Inside Europe: The inside take on European affairs 15.10.2011 Oct. 15, 2011

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Germans count the cost of Europe's economic crisis - The debt crisis becomes a health hazard for Greeks - Expat Greeks are tired of the blame game - Italian psychologists take the couch to the street - A proposal that would help organ donors rest in peace in the UK - Latvia cooks up new school menus to tackle obesity - Eating like stone age man in Berlin - Harris tweed makes a comeback.Germans count the cost of Europe's economic crisisAll eyes were on Slovakia this week - the last country to vote on the ratification of a new eurozone ...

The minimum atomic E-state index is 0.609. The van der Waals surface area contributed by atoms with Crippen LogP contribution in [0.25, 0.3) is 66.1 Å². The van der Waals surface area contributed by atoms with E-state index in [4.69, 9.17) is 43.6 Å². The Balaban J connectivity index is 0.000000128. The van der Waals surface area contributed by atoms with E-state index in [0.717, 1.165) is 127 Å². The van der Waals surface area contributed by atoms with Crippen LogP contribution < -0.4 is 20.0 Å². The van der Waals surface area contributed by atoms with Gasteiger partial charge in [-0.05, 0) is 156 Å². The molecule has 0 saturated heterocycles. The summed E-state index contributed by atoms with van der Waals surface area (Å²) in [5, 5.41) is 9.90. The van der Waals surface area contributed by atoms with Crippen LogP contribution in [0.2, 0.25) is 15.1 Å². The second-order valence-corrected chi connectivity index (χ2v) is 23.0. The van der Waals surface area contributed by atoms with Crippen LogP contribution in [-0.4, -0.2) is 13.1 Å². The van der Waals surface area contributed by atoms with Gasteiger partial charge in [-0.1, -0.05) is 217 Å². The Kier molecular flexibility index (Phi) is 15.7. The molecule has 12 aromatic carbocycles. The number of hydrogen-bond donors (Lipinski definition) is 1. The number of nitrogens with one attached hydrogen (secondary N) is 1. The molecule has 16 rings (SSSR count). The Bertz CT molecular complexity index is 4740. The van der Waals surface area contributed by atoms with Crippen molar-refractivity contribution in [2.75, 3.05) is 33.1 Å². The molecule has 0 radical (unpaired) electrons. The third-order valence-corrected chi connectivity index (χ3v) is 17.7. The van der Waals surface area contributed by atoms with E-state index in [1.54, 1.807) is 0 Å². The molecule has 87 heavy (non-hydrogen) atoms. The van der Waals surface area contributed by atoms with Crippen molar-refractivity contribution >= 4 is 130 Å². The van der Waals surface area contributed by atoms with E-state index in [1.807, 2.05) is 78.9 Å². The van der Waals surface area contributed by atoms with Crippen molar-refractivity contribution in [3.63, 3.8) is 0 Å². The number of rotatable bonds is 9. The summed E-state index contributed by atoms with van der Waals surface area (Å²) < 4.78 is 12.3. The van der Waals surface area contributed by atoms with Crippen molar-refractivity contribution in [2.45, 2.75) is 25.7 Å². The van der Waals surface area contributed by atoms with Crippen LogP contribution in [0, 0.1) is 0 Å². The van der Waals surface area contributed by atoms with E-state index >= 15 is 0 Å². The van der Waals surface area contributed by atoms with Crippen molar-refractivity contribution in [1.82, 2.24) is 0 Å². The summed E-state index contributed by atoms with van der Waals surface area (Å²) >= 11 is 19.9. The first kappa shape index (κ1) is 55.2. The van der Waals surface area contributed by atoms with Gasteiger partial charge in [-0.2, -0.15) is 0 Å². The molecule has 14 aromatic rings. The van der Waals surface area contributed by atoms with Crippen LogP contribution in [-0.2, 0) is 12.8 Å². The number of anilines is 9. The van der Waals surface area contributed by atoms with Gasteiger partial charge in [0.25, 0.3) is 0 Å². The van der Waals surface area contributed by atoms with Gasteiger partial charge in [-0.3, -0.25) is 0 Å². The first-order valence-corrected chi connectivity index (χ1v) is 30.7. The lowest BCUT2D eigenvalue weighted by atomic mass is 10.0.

Germans count the cost of Europe's economic crisis - The debt crisis becomes a health hazard for Greeks - Expat Greeks are tired of the blame game - Italian psychologists take the couch to the street - A proposal that would help organ donors rest in peace in the UK - Latvia cooks up new school menus to tackle obesity - Eating like stone age man in Berlin - Harris tweed makes a comeback.Germans count the cost of Europe's economic crisisAll eyes were on Slovakia this week - the last country to vote on the ratification of a new eurozone bailout fund or EFSF. The EFSF was created to shore up distressed nations after the eurozone bailed out Greece in May last year. Its lending capacity is currently 250 billion euros. But that's no longer enough to get Europe's debt crisis under control.Once the ratification process is complete, the fund will be expanded to 440 billion euros. Germany has been a key player in proping up unstable eurozone economies. But according to a recent poll, 80% of Germans are against any further bailouts. However Germany may have little choice because the country has too much to lose if the euro collapses. Stephen Beard has this report from Berlin.Debt crisis fuels euroscepticism in the UKIn Britain the eurozone crisis has led to renewed calls for a referendum on whether the country should remain in the European Union.A loud chorus of euroscepticism has emerged among right-wing thinkers and politicians who believe the euro has always been doomed as a currency - and that Britain would be better off out of the EU. Olly Barratt reports from London.Expat Greeks are tired of the blame gameGermany is home to around 300,000 Greeks. Many of them arrived here during the 1960s and 70s. The debt crisis back in Greece has left many of them feeling torn.They're aware that many Germans are resentful of having to foot the bill for Greece's failure to keep its books in order. But on the other hand they feel that the austerity measures imposed on Athens – which have been spearheaded by Germany - are too harsh. Caitlin Carroll has been talking to members of the Greek community in Berlin.The debt crisis becomes a health hazard for GreeksAccording to a new report, there's been a rise in suicides, murders, HIV infection and other illnesses since Greece plunged into debt. At the same time Greeks are losing access to health care amid dwindling budgets.Alexander Kentikelenis is with the sociology department of Cambridge University and co-authored the report. He told Helen Seeney more about this worrying trend. Italian psychologists take the couch to the streetWith all the bad news on the economic front, it's no surprise that stress levels are rising among Europeans. Italy is no exception.In an effort to help ease the stress, a small but growing trend to help those in distress is springing up in local pharmacies. Megan Williams has this report from Rome. Ukrainian court sentences Timoshenko to seven years in prisonThe former prime minister was found guilty of abusing power back in 2009 by making the state energy company sign a 10 year gas import deal with Russia that was overly advantageous to Moscow.Yulia Timoshenko has said her three month trial has been politically motivated. And both Russia and the European Union have criticized the outcome of the trial. Geert Groot Koerkamp has more.A proposal that would help organ donors rest in peace in the UKThree people in Britain die every day while waiting for an organ. The UK has a relatively low level of organ donation – only around 30 percent of the population are on the organ donor register and there are long waiting lists for kidneys, lungs, hearts and so on.Now Britain's medical ethics body has suggested a scheme of paying funeral expenses for people who donate their organs after death. The Nuffield Council of Bioethics says in a new report on the issue that the programme would be the first of its kind in the world. The Council's Director, Hugh Whittall, told Helen Seeney more.Latvia cooks up new school menus to tackle obesityLatvia is increasingly anxious about its smallest citizens. A study carried out in schools throughout the country shows that around one fifth of all the first grade pupils, especially girls, are overweight.Obesity among seven-year-old Latvian kids is becoming more and more widespread every year. That's why government officials and NGO's are now rushing to amend the rules for catering in schools. They want junk food – particularly sausages – to disappear from school menus. Ģederts Ģelzis in Riga has the details.Eating like stone age man in BerlinThe idea of eating like our distant ancestors, the hunters and gatherers of the Stone Age, is a reality. It's called a "Paleo Diet" and its modern followers claim that eating like man did before he went into agriculture has many benefits.Two young men in Berlin were so convinced of this lifestyle, they opened up Europe's first Stone Age Restaurant. It's called Sauvage which is French for "wild". Monika Hebbinghaus went along to find out what "Paleo" food is all about. Why Harris Tweed is making a comebackHarris Tweed is one of Britain's most famous materials. It's been made by inhabitants of the Isles of Harris and Lewis in the Outer Hebrides, off the north western coast of Scotland, for centuries.This year marks the 100th anniversary of the fabric's 'orb' stamp – which is the authentication label you'll find on every piece of Harris Tweed. The stamp proves that it's been dyed, spun, hand-woven and quality checked on the Isles of Harris and Lewis. Dany Mitzman travelled to the Outer Hebrides to discover how the fabric that seemed to be on the verge of extinction is now enjoying a new lease of life.